‘Our Infrastructure Is On Life Support’ Warns Ex-Transportation Secretary Ray LaHood


Ray LaHood went on CBS’s 60 Minutes Sunday night to tell the nation what everyone knows, but no one is willing to do anything about. Seventy thousand bridges in the United States need to be “either replaced or repaired in a very dramatic way.”

But that’s not all. The show’s segment, called “Falling apart: America’s neglected infrastructure,” pointed out that roads are also crumbling, airports and their traffic control systems are outmoded, major seaports don’t have the capacity to accommodate newer, bigger cargo ships, and there are exactly 0 miles of high-speed rail in the U.S.

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Former Transportation Secretary LaHood told correspondent Steve Kroft:

You could go to any major city in America and see roads, and bridges, and infrastructure that need to be fixed today. They need to be fixed today.

Spending on infrastructure was last this low in 1947.

But that would take some kind of miracle. The federal Highway Trust Fund, which made our roads and bridges the best in the world for 50 years — though no more — is about to go broke. The Trust Fund depends on the federal gas tax for its revenue. The tax hasn’t been raised since 1993. Public spending on infrastructure is now at its lowest since 1947.

There isn’t disagreement about the state of the country’s infrastructure, which LaHood describes as “on life support.” Business and labor union leaders, plus politicians at every level agree that the infrastructure is in disrepair and money needs to be spent.

However, according to LaHood, Congress doesn’t have the political courage to do what it takes. He said:

They don’t want to spend the money. They don’t want to raise the taxes. They don’t really have a vision of America the way that other Congresses have had a vision of America.

To illustrate the problem, Steve Kroft took a helicopter tour of Pittsburgh with Andy Herrmann, past president of the American Society of Civil Engineers. Pittsburgh has 4,000 bridges, 20% of which are structurally deficient.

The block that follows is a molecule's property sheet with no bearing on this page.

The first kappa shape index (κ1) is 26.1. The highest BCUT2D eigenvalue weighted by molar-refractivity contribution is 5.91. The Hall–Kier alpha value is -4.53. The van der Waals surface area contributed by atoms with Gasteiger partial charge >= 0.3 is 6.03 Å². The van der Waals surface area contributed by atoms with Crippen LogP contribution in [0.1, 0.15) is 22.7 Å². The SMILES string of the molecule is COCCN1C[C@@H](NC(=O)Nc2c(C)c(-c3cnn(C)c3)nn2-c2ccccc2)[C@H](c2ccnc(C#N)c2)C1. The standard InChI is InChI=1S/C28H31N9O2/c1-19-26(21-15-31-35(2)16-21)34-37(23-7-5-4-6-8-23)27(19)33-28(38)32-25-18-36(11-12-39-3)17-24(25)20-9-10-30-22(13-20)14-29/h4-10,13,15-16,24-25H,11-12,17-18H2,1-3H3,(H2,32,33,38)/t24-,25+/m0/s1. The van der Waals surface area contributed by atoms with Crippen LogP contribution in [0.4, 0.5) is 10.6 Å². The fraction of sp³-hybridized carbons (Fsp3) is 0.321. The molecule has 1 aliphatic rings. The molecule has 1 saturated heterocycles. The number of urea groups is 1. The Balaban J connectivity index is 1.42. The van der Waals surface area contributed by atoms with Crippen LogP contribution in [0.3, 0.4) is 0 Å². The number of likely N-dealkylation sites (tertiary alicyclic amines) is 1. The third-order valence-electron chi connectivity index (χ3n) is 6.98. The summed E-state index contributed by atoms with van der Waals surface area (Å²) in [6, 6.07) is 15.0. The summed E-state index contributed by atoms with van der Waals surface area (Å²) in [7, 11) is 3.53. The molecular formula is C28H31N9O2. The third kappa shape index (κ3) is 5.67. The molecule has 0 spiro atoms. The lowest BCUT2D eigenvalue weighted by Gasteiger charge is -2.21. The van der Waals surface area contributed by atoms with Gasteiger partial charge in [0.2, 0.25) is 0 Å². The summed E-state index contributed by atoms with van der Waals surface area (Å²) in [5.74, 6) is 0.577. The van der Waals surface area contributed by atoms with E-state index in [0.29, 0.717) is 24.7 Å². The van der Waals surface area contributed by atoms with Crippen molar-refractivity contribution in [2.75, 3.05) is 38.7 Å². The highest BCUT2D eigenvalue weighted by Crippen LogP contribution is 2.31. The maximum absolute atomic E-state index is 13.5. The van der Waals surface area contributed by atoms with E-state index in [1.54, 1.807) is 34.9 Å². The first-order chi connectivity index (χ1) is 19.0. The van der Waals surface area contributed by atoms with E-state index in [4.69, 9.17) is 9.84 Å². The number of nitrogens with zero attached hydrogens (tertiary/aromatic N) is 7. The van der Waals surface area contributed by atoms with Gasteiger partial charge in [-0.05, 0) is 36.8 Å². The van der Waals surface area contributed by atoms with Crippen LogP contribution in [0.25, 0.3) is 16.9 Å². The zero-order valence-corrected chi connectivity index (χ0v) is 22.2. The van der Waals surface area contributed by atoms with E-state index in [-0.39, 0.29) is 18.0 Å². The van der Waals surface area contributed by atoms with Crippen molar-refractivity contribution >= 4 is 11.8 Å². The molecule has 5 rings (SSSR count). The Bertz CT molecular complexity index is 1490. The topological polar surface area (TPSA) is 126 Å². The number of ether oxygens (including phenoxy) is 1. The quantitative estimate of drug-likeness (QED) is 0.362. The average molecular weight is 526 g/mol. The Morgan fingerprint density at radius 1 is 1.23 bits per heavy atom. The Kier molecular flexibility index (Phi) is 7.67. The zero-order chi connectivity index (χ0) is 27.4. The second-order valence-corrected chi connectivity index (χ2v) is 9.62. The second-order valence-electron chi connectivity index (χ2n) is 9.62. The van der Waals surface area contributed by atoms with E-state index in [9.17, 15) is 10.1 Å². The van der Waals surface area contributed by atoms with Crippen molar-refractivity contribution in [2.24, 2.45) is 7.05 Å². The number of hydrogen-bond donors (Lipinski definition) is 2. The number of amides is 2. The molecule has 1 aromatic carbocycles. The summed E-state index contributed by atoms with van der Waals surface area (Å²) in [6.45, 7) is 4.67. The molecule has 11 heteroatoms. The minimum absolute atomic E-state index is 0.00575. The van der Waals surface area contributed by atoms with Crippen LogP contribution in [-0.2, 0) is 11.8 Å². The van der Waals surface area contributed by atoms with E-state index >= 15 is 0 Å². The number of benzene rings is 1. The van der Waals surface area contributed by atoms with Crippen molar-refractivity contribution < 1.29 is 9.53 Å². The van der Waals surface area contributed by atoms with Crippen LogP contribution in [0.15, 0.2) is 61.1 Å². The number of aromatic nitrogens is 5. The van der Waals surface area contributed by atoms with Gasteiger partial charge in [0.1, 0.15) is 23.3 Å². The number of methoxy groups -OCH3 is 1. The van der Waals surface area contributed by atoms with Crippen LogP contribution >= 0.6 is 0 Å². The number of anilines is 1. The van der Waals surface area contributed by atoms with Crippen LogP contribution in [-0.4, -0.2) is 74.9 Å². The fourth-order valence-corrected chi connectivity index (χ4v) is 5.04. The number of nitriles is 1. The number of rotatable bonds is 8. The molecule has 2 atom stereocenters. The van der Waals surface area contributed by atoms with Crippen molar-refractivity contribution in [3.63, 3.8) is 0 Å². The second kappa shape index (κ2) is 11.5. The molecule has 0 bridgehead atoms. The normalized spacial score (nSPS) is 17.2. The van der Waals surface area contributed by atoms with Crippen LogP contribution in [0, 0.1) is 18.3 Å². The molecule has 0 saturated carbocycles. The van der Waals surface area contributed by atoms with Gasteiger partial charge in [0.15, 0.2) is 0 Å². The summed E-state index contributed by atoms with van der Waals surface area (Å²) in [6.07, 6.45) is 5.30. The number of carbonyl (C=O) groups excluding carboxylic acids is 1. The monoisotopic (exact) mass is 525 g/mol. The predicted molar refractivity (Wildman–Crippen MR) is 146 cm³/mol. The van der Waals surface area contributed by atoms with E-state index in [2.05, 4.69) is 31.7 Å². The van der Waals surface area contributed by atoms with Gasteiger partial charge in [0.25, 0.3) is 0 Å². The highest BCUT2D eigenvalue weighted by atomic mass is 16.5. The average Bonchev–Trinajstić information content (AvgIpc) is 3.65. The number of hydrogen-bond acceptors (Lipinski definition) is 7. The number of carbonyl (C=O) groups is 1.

Our bridges are way beyond their life expectancy.

One of the most important bridges, connecting the north and the south, was built in 1928 with a life expectancy of 50 years. That was 86 years ago.

Herrman pointed out a second example, an aging arch bridge that was constructed over another highway. Eventually, a structure had to be built beneath it to catch chunks of concrete that fall off. Otherwise, the concrete would fall on the highway below.

Philadelphia had a near-collapse of a major highway bridge, but the catastrophic structural failure was caught by contractors just in time. Other parts of the country have actually experienced some spectacular collapses.

In 2007, the collapse of the I-35 bridge in Minnesota killed 13 people and injured 145 others. Last May, a truck hit a truss on the ancient Skagit River Bridge in Washington and took out one of the area’s main corridors of transportation.

At a Senate hearing in early 2014, the president of the U.S. Chamber of Commerce, Tom Donohue, practically begged Senators to raise the gasoline tax. He argued that the failing infrastructure is making it difficult to do business in the United States. Donohue told them:

For once, let’s do what’s right, not what’s politically expedient.

By his side was Richard Trumka, president of the AFL-CIO. He argued that for each billion dollars invested in transportation infrastructure, 35,000 jobs would be created. He added:

If business and labor can come before you united on this issue — and we are united on this issue … I think that should tell everybody something and tell it very loudly.

Loud or not, their pleas fell on deaf ears. Nothing changed. Infrastructure wasn’t even an issue during the midterm elections. The chairman of the House Transportation Committee, Bill Shuster (R-PA), and the chairman of the House Ways and Means Committee, Dave Camp (R-MI), refused to be interviewed by 60 Minutes for the “Falling Apart” report.

But Congress has no trouble financing wars.

But the rest of the country should consider this: as of June, 2014, the wars in Afghanistan, Iraq and Pakistan have cost the country $4.4 trillion. That’s 4.4 thousand billions, which averages out to about $338.5 billion a year since 2001. Most of that vast sum was borrowed, and now the country is paying interest on it.

Last year, the American Society of Civil Engineers estimated that Congress needs to be spending $450 billion per year to bring the infrastructure to an adequate level by 2020. Furthermore, continuing to underfund it will cost American businesses a trillion dollars in lost sales and will cost the economy 3.5 million jobs.

Obviously, a shift in Congressional priorities to end war and invest in the country is imperative. Such a shift would also improve the economy dramatically. However, the House of Representatives, where money bills originate, has its own top priorities. One is to undermine the Obama administration in every way it can. Another is to feed the profits of the military-industrial complex — which requires wars.

What is Congress’ message to the American public? Sounds like they’re saying two things. Number one, get a horse. Number two, stay off bridges — because you won’t get a damn thing from us!

You can watch the entire 60 Minutes coverage at this link.

[Feature photo from 60 Minutes]
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